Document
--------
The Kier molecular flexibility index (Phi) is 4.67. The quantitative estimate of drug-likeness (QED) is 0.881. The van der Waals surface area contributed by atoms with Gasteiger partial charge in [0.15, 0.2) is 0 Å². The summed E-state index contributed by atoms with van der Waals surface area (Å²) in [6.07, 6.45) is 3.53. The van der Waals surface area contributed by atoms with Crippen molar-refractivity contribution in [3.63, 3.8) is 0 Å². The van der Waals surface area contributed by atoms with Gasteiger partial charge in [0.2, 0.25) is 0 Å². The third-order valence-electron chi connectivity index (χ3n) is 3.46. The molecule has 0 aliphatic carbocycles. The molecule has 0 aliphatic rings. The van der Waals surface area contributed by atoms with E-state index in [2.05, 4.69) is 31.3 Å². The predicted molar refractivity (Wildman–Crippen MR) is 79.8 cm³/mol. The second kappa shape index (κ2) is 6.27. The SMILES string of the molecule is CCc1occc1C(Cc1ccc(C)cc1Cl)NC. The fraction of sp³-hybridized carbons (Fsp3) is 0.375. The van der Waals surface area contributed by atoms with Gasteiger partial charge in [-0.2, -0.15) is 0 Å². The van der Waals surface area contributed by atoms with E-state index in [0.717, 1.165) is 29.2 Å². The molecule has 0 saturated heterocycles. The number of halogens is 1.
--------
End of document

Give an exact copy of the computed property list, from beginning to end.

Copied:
The Kier molecular flexibility index (Phi) is 4.67. The quantitative estimate of drug-likeness (QED) is 0.881. The van der Waals surface area contributed by atoms with Gasteiger partial charge in [0.15, 0.2) is 0 Å². The summed E-state index contributed by atoms with van der Waals surface area (Å²) in [6.07, 6.45) is 3.53. The van der Waals surface area contributed by atoms with Crippen molar-refractivity contribution in [3.63, 3.8) is 0 Å². The van der Waals surface area contributed by atoms with Gasteiger partial charge in [0.2, 0.25) is 0 Å². The third-order valence-electron chi connectivity index (χ3n) is 3.46. The molecule has 0 aliphatic carbocycles. The molecule has 0 aliphatic rings. The van der Waals surface area contributed by atoms with E-state index in [2.05, 4.69) is 31.3 Å². The predicted molar refractivity (Wildman–Crippen MR) is 79.8 cm³/mol. The second kappa shape index (κ2) is 6.27. The SMILES string of the molecule is CCc1occc1C(Cc1ccc(C)cc1Cl)NC. The fraction of sp³-hybridized carbons (Fsp3) is 0.375. The van der Waals surface area contributed by atoms with Gasteiger partial charge in [-0.2, -0.15) is 0 Å². The van der Waals surface area contributed by atoms with E-state index in [0.717, 1.165) is 29.2 Å². The molecule has 0 saturated heterocycles. The number of halogens is 1.